Review - Heroes Chapter 12: Upon This Rock/Chapter 13: Let It Bleed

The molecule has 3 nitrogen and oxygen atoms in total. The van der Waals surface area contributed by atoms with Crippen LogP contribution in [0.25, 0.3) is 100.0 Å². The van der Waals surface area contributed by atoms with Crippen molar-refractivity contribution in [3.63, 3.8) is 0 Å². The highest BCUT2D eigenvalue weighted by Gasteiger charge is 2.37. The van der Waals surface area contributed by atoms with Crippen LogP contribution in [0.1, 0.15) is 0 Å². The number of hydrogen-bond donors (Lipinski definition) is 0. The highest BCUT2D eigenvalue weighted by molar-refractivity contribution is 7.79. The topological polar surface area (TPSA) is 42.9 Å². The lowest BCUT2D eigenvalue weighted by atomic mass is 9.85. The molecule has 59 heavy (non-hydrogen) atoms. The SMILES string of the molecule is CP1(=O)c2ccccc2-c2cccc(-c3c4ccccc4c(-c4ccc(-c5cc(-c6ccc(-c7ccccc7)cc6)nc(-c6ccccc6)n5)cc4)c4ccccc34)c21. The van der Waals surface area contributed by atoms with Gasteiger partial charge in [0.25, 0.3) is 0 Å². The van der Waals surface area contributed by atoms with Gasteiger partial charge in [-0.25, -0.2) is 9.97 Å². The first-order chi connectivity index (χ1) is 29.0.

Remember last year when Heroes went on hiatus? It wasn't so much planned for ratings reasons as it was mainly the Writer's Strike that deprived us of those glorious storylines. This season so far has proven to be much better than just about any previous season (with the exception of the first) and last night it made it's return. I can happily say that it picked up right where it left off (both story- and production-wise) through a montage. The montage was especially useful because for the most part I had forgotten everything that happened up to the midseason hiatus. Because this week's showing is two episodes, there will be a review of each chapter. Spoilers ahead. Chapter 12: Upon This Rock Claire's stay at the carnival has gone beyond a few days and into servitude as she's picking up trash while Multiple Man (Eli) looks on. I don't buy Tattoo Girl's explanation about Eli being fascinated with new people; inevitably, it will turn into an obsession thing with Claire. In the meantime though Claire stumbles upon Samuel looking through his newly found files stolen from Noah. He tells Claire that he's not content with dwelling on the past but he's pouring through files chronicling the history of mutant tracking? Isn't that slightly contradictory on the part of the supervillain? Little odd that the accents flaunted by Samuel and Joseph as children are thicker than when they become adults. Samuel travels away from the carnival but asks Eli to keep an eye on Claire to prevent her from leaving and reading what's in the files. Is Claire slowly realizing that she's actually being trapped here, despite Samuel's promises of leaving whenever she wants? Meanwhile, Samuel pays a visit to Emma, the seeing sounds mutant who to this point was only a semi-love interest for Peter. I can see why he would want her though, as he can make earthquakes and she can amplify the waves for destruction. What's it like taking orders from yourself? Claire loses Eli and of course she goes to Samuel's trailer to look at the files, meaning that when Eli comes to the first place he's going to look for her is the trailer. Puppet Master gets there first and threatens death so that she won't spoil whatever it is that Samuel has in store for all the mutants. After talking Doyle down Claire goes to Lydia where she learns the truth (she doesn't tell her, but her silence tells all). Kudos to Claire for confronting Samuel about his killing of Joseph and there's got to be some ulterior motive to Samuel so readily copping to the crime. And letting her go just like that? She quickly lost those kudos by being so easily impressed by the burgeoning meadow in front of her. Why is Hiro trapped in a delusion of sci-fi land? In the span of a minute he covers Star Trek, Star Wars, Battlestar Galactica and Highlander while searching for his "sidekick" who I suppose we're to believe is Ando. Hiro seems to think he's looking for Sancho Panza (who actually is Ando), the "sidekick" of sorts to Don Quixote (it would explain why Hiro is attempting to be chivalrous if he's been "hanging out" with Don Quixote). I didn't think that Hiro could piss me off more so than he had, but this whole spiel takes the cake. Is this fanboy lip service? Who knows. His sister is certainly flipping out I know that. The scene at the end of the first hour seemed a little underwhelming. I mean, I know it was supposed to be this dramatic finish to the first half, but because the episode spent all of five minutes on it the scene was emotionally cheapened. And of course, Mrs. Petrelli's complete and utter lack of emotion is probably less a testament to her steely demeanor and more an indication of her being involved somehow. Chapter 13: Let It Bleed Rewind 86 hours. Yep, Peter and Noah arranged the plane crash. And yeah, Angela knew about it. Claire takes two steps back for every one step forward as a character. She goes from brooding, my life is awful, to I love my dad, to I hate my dad, to I love my, dad to I love Samuel and then back to I hate my dad. It seems that now she's in the "mature" phase where she knows all and has the audacity to lecture Noah about Nathan/Sylar. I've got to side with Noah on this one. No matter what he's done, no matter how immoral or moral he's always done the right (and intelligent) thing. Her holier than thou mindset extends to Peter's acts of courage (or stupidity depending on how you look at it). Peter is continuing his quest to kill Sylar with reckless abandon because for some reason he thinks that will make everything ok. When Peter took the bullet I almost expected Claire to not give him her power in an effort to slow him down, but after seeing that her speech was falling on deaf ears she helped him out. The Peter Power Watch currently places his power at: healing. Sylar is alive this time around and he remembers enough to find and confront Samuel. I guess this clears up the whole Nathan/Sylar dichotomy as Nathan should be completely dead at this point and Sylar whole again. I like Sylar's comment that everyone has plans for him but what's most curious is that for all of Sylar's abilities he's seemingly lost the most important one: his ability to kill. Sylar's realization of this is enough of a break for Samuel to whip up a gravelstorm that rips most of the flesh off of Sylar. If you had Edgar waiting for Noah at his apartment please head to the front and collect your prize. If you had Noah expecting it with a taser please collect the other prize. After a spiel about torture being ineffective Noah switches tactics and forms an alliance with Edgar. I like the partnership between the two of them, as it revisits the "one of us, one of them" tactics that Noah used so effectively with the Haitian as a partner. The two of them are setting out to stop Samuel from whatever it is he's working towards. Of course, Edgar only wants to protect his family while Noah wants to get Samuel and reintegrate all the mutants into society so the partnership is short lived. Watching the latter hour made me realize something about the show. It's all about a couple of main characters manipulating everyone around them to move the story along. These characters have built up such "credibility" as their character types that it's next to impossible to see anything they suggest without expecting it to have some other endgame. Angela telling Claire to be a shoulder for Peter, Samuel convincing Lydia to fix Sylar, Lydia using her power to get Sylar to kill Samuel. The show definitely seems to have become more story driven and less character driven, and all the characters are neatly put into place by the actions of a few characters pulling all the strings. Where it goes in these last four chapters is still up in the air. If Samuel's payoff isn't some sort of showdown over at least the last two episodes I'll be sorely disappointed. Sylar seems to need Claire for the zillionth time, Hiro may or may not be clinically insane (although it appears they're going after Mohinder in Arkham Asylum) and Parkman has mysteriously disappeared for the time being. We're in the home stretch here and I believe there are only four episodes left. The show maintained a pretty steady feel throughout the season and didn't suffer the midseason swoon. Let's just hope that midseason swoon isn't displaced to end season.